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A police officer shouts at Associated Press videojournalist Robert Bumsted, Tuesday, June 2, 2020, in New York. New York City police officers surrounded, shoved and yelled expletives at two Associated Press journalists covering protests Tuesday in the latest aggression against members of the media during a week of unrest around the country. Portions of the incident were captured on video by Bumsted, who was working with photographer Wong Maye-E to document the protests in lower Manhattan over the killing of George Floyd in Minneapolis. (AP Photo/Wong Maye-E)
By The Skanner News
Published: 03 June 2020

MINNEAPOLIS — The American Civil Liberties Union of Minnesota overnight filed a class-action lawsuit on behalf of journalists who were targeted and attacked by Minneapolis and Minnesota police while covering protests over the killing of George Floyd. The lawsuit was filed against the city of Minneapolis, the Minnesota State Patrol, and the Minneapolis police.

“The power of the people is rooted in the ability of the free press to investigate and report news, especially at a time like this when police have brutally murdered one of our community members,” said ACLU-MN Legal Director Teresa Nelson. “Police are using violence and threats to undermine that power, and we cannot let that happen.

"Public transparency is absolutely necessary for police accountability.”

The lawsuit’s lead plaintiff, Jared Goyette, a journalist covering the demonstrations, was shot in the face with a rubber bullet. He repeatedly warned the police that he was a member of the media there to cover the demonstrations.

“Journalists aren’t the only victims,” said Goyette. “Actions like this make protesters, people trying to advocate for change, more vulnerable because journalists provide a witness and police are aware of that.

"Without journalists there, police or other people in power can feel a sense of impunity that no one will see what’s happening anyway.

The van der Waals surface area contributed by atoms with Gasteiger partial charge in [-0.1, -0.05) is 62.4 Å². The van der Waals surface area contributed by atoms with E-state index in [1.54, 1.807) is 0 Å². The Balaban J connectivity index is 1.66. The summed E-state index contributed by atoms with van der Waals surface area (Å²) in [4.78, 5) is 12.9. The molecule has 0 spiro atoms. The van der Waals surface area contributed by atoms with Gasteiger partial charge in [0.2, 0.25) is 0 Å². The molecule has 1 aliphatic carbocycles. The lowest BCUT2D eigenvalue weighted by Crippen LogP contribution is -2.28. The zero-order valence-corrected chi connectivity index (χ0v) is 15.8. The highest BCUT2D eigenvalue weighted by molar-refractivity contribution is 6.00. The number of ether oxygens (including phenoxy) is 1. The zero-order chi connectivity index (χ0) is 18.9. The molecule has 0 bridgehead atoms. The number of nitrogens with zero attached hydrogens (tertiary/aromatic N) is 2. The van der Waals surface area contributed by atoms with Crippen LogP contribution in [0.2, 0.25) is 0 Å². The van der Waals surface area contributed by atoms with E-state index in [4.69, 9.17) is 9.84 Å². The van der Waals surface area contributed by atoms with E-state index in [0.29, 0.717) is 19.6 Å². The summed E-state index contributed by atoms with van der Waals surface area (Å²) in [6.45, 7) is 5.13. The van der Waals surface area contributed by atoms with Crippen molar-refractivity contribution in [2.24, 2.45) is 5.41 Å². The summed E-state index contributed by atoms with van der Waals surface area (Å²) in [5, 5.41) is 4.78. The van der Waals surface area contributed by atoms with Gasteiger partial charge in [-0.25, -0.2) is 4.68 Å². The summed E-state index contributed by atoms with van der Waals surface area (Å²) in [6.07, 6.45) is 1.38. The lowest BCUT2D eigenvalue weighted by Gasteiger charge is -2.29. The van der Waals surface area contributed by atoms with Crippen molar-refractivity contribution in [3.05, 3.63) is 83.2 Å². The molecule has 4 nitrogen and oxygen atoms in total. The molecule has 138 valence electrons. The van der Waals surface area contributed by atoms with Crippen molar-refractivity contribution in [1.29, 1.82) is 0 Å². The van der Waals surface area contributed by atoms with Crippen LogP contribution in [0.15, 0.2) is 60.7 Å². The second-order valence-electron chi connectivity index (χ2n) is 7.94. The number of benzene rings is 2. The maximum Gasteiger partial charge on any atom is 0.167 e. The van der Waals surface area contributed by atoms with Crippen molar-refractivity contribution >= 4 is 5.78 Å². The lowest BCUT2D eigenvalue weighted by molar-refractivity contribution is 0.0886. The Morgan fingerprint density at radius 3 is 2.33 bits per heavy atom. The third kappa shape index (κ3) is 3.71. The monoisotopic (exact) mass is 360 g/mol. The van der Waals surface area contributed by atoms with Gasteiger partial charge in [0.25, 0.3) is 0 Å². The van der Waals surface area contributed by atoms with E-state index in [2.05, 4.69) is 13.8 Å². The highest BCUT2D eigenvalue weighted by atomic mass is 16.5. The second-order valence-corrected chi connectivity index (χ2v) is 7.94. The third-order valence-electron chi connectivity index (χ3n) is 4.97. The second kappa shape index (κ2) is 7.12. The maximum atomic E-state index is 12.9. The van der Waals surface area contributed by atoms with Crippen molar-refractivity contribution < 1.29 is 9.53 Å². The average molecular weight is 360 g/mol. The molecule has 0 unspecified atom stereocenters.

"Everyone needs to know people are watching.” Attacks by law enforcement against members of the press have escalated in recent days. In Minnesota alone, police have fired rubber bullets at journalists, blinding one in the eye; tear-gassed them; pepper-sprayed them in the face; and thrown flash grenades directly at them. Police have also arrested numerous journalists. Similar attacks have been reported across the country.

“We are facing a full-scale assault on the First Amendment freedom of the press,” said Brian Hauss, staff attorney with the ACLU’ Speech, Privacy, and Technology Project. “We will not let these official abuses go unanswered.

"This is the first of many lawsuits the ACLU intends to file across the country.

"Law enforcement officers who target journalists will be held accountable.”

The lawsuit was filed in U.S. District Court for the District of Minnesota. It seeks an order declaring law enforcement’s actions unconstitutional and prohibiting them from targeting and attacking journalists again. The lawsuit also seeks damages for injuries sustained.

The suit was filed by the ACLU of Minnesota, Fredrikson & Byron P.A. and Apollo Law LLC. The complaint is here: https://www.aclu.org/legal-document/goyette-v-city-minneapolis.

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